U.S. President Barack Obama will plead his case for a broad healthcare overhaul in a prime-time news conference on Wednesday, with doubts growing about the plan even among his fellow Democrats and polls showing slipping public support.
Leaders in Congress struggled to find common ground on the cost and scope of a proposal that Obama has made his top legislative priority, and hopes dimmed they could meet his goal of passing early versions by the August summer recess.
The package has run into opposition from all sides, with a group of conservative Democrats questioning the cost and funding, liberal Democrats concerned it would not do enough and Republicans blasting the more than $1 trillion price tag and seeing a chance for a crushing political defeat of Obama.
We need to put the brakes on this president. He's been on a spending spree since he took office, Republican Senator Jim DeMint, a conservative who recently said the healthcare debate would be Obama's Waterloo, told NBC's Today show.
The policies are not matching up to the promises. They're loading trillions of dollars of debt onto the American people, DeMint said.
Obama has stepped up his involvement in the debate, meeting with rebellious House of Representatives Democrats at the White House on Tuesday and scheduling healthcare events throughout the week, topped by the nationally televised news conference at 8 p.m. EDT (0001GMT) on Wednesday.
The overhaul plans call for a government-run insurance program to compete with private insurers, expand coverage to most of the 46 million uninsured Americans and hold down soaring healthcare costs that are rising faster than inflation.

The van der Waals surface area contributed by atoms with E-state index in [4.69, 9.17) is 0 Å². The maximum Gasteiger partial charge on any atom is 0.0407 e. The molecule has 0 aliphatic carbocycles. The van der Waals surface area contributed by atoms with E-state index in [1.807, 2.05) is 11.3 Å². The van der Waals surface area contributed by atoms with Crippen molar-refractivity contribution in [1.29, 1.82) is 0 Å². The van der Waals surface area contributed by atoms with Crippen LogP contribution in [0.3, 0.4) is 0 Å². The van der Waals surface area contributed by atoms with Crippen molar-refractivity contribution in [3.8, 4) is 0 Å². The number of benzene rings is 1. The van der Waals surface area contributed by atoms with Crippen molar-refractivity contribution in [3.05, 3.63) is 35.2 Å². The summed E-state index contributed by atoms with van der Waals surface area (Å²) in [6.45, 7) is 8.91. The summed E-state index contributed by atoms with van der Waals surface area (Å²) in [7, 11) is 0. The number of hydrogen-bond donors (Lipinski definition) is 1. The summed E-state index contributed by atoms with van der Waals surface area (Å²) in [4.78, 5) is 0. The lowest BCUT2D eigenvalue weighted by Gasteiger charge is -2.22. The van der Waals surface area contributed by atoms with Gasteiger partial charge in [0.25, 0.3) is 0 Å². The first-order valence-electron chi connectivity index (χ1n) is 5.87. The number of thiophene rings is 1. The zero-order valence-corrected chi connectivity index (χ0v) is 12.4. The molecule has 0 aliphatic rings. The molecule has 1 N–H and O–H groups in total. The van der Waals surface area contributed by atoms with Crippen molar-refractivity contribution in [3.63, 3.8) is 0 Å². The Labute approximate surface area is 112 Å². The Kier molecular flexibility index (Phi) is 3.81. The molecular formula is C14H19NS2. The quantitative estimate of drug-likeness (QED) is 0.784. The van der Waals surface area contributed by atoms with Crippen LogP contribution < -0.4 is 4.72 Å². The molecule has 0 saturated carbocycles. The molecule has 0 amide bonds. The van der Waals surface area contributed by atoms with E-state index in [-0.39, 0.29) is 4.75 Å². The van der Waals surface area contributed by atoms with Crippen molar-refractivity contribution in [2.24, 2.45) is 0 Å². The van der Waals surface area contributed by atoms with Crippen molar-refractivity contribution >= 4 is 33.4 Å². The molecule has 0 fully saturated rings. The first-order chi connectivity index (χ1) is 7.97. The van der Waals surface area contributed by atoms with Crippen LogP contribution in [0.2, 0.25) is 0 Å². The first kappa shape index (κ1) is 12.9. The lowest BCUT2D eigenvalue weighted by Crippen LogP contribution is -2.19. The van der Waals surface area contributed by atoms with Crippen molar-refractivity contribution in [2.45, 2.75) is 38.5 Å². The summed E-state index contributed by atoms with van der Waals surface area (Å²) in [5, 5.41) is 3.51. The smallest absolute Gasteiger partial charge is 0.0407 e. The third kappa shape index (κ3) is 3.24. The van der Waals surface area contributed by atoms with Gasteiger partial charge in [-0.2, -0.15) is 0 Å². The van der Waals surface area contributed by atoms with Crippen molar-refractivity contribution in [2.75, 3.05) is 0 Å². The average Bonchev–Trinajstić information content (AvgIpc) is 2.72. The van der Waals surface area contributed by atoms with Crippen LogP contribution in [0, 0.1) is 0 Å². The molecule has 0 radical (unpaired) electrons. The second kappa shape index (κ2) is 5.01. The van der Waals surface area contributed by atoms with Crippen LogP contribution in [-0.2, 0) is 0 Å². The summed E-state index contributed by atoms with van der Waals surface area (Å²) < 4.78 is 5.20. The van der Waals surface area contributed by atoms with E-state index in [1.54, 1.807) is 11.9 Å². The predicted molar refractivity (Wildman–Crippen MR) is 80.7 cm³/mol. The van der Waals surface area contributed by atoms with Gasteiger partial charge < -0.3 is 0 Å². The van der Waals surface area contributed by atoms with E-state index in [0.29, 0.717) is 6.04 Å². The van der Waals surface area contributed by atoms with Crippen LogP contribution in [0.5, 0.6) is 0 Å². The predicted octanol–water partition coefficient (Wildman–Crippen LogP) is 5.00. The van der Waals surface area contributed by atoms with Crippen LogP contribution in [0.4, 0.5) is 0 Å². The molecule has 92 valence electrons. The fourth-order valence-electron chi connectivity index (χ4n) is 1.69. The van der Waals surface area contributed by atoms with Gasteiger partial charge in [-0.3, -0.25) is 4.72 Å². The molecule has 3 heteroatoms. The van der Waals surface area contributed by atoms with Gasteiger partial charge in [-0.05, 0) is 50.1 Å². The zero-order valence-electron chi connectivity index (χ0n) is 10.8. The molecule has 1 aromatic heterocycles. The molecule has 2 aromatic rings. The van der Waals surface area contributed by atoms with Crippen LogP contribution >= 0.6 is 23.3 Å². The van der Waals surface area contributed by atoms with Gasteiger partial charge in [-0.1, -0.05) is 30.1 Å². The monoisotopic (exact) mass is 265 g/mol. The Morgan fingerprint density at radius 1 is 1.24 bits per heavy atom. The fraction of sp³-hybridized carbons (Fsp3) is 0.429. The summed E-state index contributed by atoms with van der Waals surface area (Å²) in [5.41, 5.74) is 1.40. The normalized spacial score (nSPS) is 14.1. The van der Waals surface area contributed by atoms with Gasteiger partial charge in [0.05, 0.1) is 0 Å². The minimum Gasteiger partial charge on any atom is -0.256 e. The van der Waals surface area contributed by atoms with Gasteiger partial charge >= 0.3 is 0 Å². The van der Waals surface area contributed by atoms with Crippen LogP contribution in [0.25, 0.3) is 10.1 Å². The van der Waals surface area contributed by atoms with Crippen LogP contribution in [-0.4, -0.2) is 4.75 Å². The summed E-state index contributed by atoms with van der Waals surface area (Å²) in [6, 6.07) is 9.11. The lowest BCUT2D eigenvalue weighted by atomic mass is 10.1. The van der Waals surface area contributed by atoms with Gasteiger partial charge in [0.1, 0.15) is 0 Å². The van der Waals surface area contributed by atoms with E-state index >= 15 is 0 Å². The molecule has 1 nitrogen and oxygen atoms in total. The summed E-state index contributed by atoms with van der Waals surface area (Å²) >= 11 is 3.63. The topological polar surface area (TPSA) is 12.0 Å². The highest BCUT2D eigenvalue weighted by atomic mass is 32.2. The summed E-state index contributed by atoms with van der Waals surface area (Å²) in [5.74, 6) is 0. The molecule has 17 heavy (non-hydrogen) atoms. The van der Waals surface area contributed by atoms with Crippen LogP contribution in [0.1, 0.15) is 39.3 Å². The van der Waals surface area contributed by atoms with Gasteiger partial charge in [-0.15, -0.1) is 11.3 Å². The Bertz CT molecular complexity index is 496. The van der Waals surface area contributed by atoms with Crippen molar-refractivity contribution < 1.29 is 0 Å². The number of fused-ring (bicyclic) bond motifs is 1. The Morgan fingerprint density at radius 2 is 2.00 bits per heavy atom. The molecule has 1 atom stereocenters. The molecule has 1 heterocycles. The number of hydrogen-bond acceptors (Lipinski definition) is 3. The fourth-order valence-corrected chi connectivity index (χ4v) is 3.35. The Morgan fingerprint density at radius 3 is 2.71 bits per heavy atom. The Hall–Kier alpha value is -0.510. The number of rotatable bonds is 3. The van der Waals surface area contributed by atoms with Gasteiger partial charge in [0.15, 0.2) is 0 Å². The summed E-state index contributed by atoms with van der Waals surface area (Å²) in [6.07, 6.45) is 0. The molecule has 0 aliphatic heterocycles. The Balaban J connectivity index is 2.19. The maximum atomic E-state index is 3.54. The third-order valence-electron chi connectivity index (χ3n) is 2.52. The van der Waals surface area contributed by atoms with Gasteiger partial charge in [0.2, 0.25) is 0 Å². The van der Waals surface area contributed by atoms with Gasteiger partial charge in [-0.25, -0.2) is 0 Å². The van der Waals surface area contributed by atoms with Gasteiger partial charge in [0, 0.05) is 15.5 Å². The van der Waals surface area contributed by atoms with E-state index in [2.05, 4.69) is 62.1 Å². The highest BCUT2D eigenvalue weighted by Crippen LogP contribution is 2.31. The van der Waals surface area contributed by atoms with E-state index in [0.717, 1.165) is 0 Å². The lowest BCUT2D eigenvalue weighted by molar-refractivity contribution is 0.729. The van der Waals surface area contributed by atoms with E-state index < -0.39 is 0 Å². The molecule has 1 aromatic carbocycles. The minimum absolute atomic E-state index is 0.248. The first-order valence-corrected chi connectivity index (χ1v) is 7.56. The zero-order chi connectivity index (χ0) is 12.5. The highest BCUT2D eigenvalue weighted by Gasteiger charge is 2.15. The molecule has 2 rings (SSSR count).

But the details have proven difficult for lawmakers to nail down, and a series of opinion polls show Obama's approval rating dipping and his support on the healthcare issue falling to below 50 percent in a Washington Post poll.
The House Energy and Commerce Committee canceled a planned drafting session for the second consecutive day on Wednesday in order to work with the fiscal conservatives on the committee, who could scuttle the bill.
Another panel, the House Ways and Means Committee, was to meet to discuss taxes and other roadblocks to its version of the bill. Its plan to add a tax on the wealthy, to raise about $544 billion over 10 years, has come under fire.
Members of the Senate Finance Committee, meanwhile, will continue a series of closed-door meetings aimed at finding a compromise that could be crucial to getting the proposal through the Senate.
Obama said on Tuesday that the bills were not where they need to be but he remained confident that he could win approval.
The August deadline for passing versions in each chamber of Congress appeared to be slipping, however, and Republicans pushed hard to put on the brakes. Obama wants the first versions of the bills passed before the month-long break to keep opposition from rallying during the recess.